"A true fighter, Chadwick persevered through it all," the statement added.
Boseman became the first black superhero to get his own standalone film in the record-breaking Marvel franchise with 2018's Black Panther.
The movie, set in the fictional African kingdom of Wakanda, was adored by critics and audiences, becoming the first comic book film to be nominated for best picture at the Oscars and grossing over $1 billion worldwide.
"From the Black Panther to Jackie Robinson, he inspired generations and showed them they can be anything they want — even super heroes."
Boseman's Marvel co-star Mark Ruffalo tweeted: "Brother, you were one of the all time greats and your greatness was only beginning. Lord love ya. Rest in power, King."
Leading US civil rights organisation the NAACP praised Boseman for "showing us how to conquer adversity with grace" and "to walk as a King, without losing the common touch."
"#RestInPower #BlackPantherForever," its tweet concluded.
'Hearts are broken' Boseman had recently appeared in Spike Lee's Vietnam War-set Da 5 Bloods, and was set to appear in a sequel to Black Panther due in 2022.
"Our hearts are broken and our thoughts are with Chadwick Boseman's family. Your legacy will live on forever. Rest In Peace," wrote the official Marvel Twitter account.
His character T'Challa, king and protector of technologically advanced Wakanda, was the first black superhero in mainstream American comics, having been featured in The Fantastic Four in 1966.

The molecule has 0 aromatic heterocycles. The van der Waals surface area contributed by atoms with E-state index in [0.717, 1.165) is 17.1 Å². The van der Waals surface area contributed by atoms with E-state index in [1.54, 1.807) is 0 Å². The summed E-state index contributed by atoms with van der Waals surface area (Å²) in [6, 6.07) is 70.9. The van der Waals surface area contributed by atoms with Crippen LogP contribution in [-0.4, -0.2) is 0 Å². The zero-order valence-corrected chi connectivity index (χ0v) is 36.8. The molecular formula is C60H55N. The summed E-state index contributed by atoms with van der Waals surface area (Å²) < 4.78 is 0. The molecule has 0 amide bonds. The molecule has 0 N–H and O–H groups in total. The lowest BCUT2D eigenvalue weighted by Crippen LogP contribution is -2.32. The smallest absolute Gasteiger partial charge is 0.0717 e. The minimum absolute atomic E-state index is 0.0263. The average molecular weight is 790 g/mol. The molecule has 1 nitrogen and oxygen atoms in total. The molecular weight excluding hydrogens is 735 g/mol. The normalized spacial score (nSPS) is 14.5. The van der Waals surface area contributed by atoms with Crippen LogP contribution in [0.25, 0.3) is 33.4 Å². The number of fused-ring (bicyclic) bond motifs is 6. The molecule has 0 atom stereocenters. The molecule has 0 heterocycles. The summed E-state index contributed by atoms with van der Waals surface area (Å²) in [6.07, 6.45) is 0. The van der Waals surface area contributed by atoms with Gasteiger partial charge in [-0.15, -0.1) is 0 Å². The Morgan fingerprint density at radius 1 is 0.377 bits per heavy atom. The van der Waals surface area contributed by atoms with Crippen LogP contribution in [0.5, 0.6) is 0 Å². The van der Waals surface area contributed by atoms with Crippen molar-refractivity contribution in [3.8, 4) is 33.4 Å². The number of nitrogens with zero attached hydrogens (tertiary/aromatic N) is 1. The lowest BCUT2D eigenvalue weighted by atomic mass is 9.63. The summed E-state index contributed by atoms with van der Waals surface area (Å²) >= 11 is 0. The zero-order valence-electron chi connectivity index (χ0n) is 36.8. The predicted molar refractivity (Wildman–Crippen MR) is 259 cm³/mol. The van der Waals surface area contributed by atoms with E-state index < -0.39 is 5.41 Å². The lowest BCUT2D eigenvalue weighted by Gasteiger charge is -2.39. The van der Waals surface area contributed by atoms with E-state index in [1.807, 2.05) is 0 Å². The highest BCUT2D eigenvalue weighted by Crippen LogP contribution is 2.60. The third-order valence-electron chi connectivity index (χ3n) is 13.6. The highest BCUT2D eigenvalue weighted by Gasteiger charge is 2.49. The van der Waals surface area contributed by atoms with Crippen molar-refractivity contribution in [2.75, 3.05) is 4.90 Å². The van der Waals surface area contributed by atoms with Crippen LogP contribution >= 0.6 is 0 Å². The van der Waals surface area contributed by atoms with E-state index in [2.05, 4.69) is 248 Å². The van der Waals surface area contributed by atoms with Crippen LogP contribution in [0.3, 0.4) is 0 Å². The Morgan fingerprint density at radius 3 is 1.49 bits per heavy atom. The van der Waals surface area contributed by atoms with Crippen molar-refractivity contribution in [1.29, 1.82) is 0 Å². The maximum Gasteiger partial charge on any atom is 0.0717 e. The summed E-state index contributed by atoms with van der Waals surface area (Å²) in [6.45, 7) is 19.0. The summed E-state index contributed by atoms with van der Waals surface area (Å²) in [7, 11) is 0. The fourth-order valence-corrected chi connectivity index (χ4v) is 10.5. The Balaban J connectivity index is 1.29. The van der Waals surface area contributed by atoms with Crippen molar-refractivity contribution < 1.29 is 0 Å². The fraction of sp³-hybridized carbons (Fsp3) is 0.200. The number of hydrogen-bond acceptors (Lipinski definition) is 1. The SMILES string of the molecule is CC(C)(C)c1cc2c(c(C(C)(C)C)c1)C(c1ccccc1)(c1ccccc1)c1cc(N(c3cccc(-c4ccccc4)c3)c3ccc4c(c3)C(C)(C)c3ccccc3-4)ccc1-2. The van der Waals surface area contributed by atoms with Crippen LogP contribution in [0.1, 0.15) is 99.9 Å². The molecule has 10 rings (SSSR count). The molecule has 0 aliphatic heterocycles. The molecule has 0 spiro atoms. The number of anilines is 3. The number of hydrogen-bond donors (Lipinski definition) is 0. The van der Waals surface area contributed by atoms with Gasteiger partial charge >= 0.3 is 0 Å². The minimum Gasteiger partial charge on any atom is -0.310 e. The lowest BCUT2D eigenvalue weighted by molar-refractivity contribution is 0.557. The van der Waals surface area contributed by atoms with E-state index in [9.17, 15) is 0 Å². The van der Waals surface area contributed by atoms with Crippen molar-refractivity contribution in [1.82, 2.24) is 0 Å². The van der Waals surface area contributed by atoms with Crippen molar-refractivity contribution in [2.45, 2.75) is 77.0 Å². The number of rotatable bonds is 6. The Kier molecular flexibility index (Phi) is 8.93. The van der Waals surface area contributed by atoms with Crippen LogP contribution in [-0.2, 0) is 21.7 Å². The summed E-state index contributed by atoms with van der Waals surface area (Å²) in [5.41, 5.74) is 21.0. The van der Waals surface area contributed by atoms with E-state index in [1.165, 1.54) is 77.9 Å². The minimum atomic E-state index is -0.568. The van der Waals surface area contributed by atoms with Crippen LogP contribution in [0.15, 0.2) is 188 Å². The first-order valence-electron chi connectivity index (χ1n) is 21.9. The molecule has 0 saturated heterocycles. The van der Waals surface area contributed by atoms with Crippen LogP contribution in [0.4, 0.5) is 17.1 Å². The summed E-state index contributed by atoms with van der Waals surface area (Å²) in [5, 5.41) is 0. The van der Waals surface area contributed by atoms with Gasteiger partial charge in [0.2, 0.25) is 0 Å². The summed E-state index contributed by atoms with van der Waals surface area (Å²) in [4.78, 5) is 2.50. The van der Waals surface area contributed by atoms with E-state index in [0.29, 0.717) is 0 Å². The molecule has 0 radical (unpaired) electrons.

The Marvel film was celebrated as an important cultural moment for its mainly black cast, and for subverting stereotypes by depicting a prosperous African country that takes in refugees and extends its culture and technology to poorer nations.
Boseman shrugged off doubters who tried to convince him not to give the superhero an African accent.
"There was a time period where people would ask me questions about whether or not an audience could sit through a movie with a lead character that spoke with that accent," he said at the time.
"I became adamant about the fact that it's not true," he added.
Born in South Carolina, the son of a nurse and an upholstery entrepreneur, Boseman has roots in the west African state of Sierra Leone.
Before Marvel, he was best known for acclaimed portrayal of the legendary Robinson in Brian Helgeland's 42 (2013), which had the highest-grossing debut for a baseball movie in Hollywood history.
He was also lavished with praise for his interpretation of soul singer Brown in Get on Up (2014), earning inclusion among the top 10 performances of 2014 by Time magazine.
Boseman died in his home "with his wife and family by his side," the statement said.